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Publication numberUS7888335 B2
Publication typeGrant
Application numberUS 10/568,655
PCT numberPCT/NZ2004/000196
Publication dateFeb 15, 2011
Filing dateAug 23, 2004
Priority dateAug 22, 2003
Fee statusPaid
Also published asCN1839142A, CN1839142B, US20080161267, US20110288055
Publication number10568655, 568655, PCT/2004/196, PCT/NZ/2004/000196, PCT/NZ/2004/00196, PCT/NZ/4/000196, PCT/NZ/4/00196, PCT/NZ2004/000196, PCT/NZ2004/00196, PCT/NZ2004000196, PCT/NZ200400196, PCT/NZ4/000196, PCT/NZ4/00196, PCT/NZ4000196, PCT/NZ400196, US 7888335 B2, US 7888335B2, US-B2-7888335, US7888335 B2, US7888335B2
InventorsKenneth Martin Taylor, Robin A. J. Smith
Original AssigneeAntipodean Pharmaceuticals, Inc.
Export CitationBiBTeX, EndNote, RefMan
External Links: USPTO, USPTO Assignment, Espacenet
Mitoquinone derivatives used as mitochondrially targeted antioxidants
US 7888335 B2
Abstract
This invention relates to pharmaceutically acceptable amphiphilic antioxidant compounds, compositions and dosage forms comprising said compounds, and methods and uses reliant on said compounds. The exemplified compounds are all mitoquinone derivatives, being methoxyphenyl alkyl triphenylphosphonium or methoxy dioxocyclohexadiene alkyl triphenylphosphonium derivatives. The compounds, compositions, dosage forms, uses and methods are useful in, for example, the treatment of diseases or conditions associated with oxidative stress.
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Claims(52)
1. A chemically stable antioxidant compound, comprising:
a lipophilic cationic moiety linked by a linking moiety to an antioxidant moiety; and
an anionic complement for said cationic moiety,
wherein the cationic moiety is capable of mitochondrially targeting the antioxidant moiety,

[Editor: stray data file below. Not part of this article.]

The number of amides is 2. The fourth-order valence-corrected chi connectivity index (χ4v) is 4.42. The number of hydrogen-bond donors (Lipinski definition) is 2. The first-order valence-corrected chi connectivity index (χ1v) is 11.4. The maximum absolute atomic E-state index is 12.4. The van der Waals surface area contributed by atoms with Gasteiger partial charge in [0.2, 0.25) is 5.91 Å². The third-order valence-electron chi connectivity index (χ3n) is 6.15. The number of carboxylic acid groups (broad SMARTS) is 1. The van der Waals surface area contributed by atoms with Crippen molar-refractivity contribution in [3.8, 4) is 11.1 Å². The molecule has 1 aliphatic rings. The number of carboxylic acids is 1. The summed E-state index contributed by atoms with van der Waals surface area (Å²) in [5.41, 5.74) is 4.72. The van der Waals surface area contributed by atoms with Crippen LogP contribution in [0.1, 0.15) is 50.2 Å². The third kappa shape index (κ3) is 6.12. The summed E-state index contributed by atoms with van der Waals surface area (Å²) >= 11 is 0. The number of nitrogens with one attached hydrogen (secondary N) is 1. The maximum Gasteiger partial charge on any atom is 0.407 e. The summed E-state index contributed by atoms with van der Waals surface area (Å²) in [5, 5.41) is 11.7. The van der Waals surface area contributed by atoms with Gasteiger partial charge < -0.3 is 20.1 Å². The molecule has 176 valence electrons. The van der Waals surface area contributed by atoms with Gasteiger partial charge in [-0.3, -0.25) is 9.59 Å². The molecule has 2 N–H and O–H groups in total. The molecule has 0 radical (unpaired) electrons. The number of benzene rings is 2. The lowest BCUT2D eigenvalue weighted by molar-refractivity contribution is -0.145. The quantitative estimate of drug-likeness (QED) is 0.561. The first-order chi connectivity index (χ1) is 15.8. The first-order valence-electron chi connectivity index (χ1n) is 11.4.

wherein the anionic complement is a pharmaceutically acceptable anion that is not a halogen ion or a nitrate anion and is selected from the group consisting of an alkyl sulfonate, an aryl sulfonate, tetrafluoroborate, trifluoromethanesulfonate, hexafluoroantimonate, hexafluoroarsenate, hexafluorophosphate, tetraphenylborate, and tetra(perfluorophenyl)borate, and does not exhibit reactivity against the antioxidant moiety, the cationic moiety or the linking moiety, and wherein the antioxidant compound exhibits less than 10% decomposition after 60 days at 25° C., 50% relative humidity, the antioxidant compound having the general formula I:
or its quinol form, wherein R1, R2, and R3 are the same or different and are selected from C1 to C5 alkyl, substituted C1 to C5 alkyl and H, wherein R4 and R5 are independently selected from the group consisting of H, hydroxyl, carboxyl, amide, unsubstituted or substituted alkyl, unsubstituted or substituted alkenyl and unsubstituted or substituted alkynyl, and wherein n is an integer from 2 to 20, and wherein Z is the anionic complement.
2. A compound according to claim 1 wherein the lipophilic cationic moiety is a substituted or an unsubstituted triphenylphosphonium cation.
3. The compound of claim 1 wherein the pharmaceutically acceptable anion is not a halogen ion.
4. The compound of claim 1 wherein the pharmaceutically acceptable anion is not nucleophilic.
5. The compound of claim 1 wherein the pharmaceutically acceptable anion is an alkyl sulfonate.
6. The compound of claim 1 wherein the pharmaceutically acceptable anion is selected from the group consisting of methanesulfonate, p-toluenesulfonate, ethanesulfonate, benzenesulfonate and 2-naphthalenesulfonate.
7. The compound of claim 1 wherein the pharmaceutically acceptable anion is methanesulfonate.
8. The compound according to claim 1 wherein the antioxidant moiety is a quinone or a quinol.
9. The compound according to claim 1 wherein the quinone or quinol antioxidant moiety is replaced with an antioxidant moiety that is selected from the group consisting of (i) vitamin E (ii) a chain breaking antioxidant, (iii) a fullerene, and (iv) a spin trap.
10. The compound according to claim 1 wherein the quinone or quinol antioxidant moiety is replaced with an antioxidant moiety that is selected from the group consisting of butylated hydroxyanisole, butylated hydroxytoluene, 5,5-dimethylpyrroline-N-oxide, tert-butylnitrosobenzene, tert-nitrosobenzene and α-phenyl-tert-butylnitrone.
11. The compound according to claim 1 wherein Z is selected from the group consisting of an alkyl sulfonate and an aryl sulfonate.
12. The compound according to claim 1 wherein C of (C)n is saturated.
13. A compound according to claim 1 having the formula:
or its quinol form, wherein Z is the anionic complement.
14. A compound according to claim 1 having the formula:
or its quinol form.
15. A pharmaceutical composition, comprising:
(a) a chemically stable antioxidant compound that comprises a lipophilic cationic moiety linked by a linking moiety to an antioxidant moiety;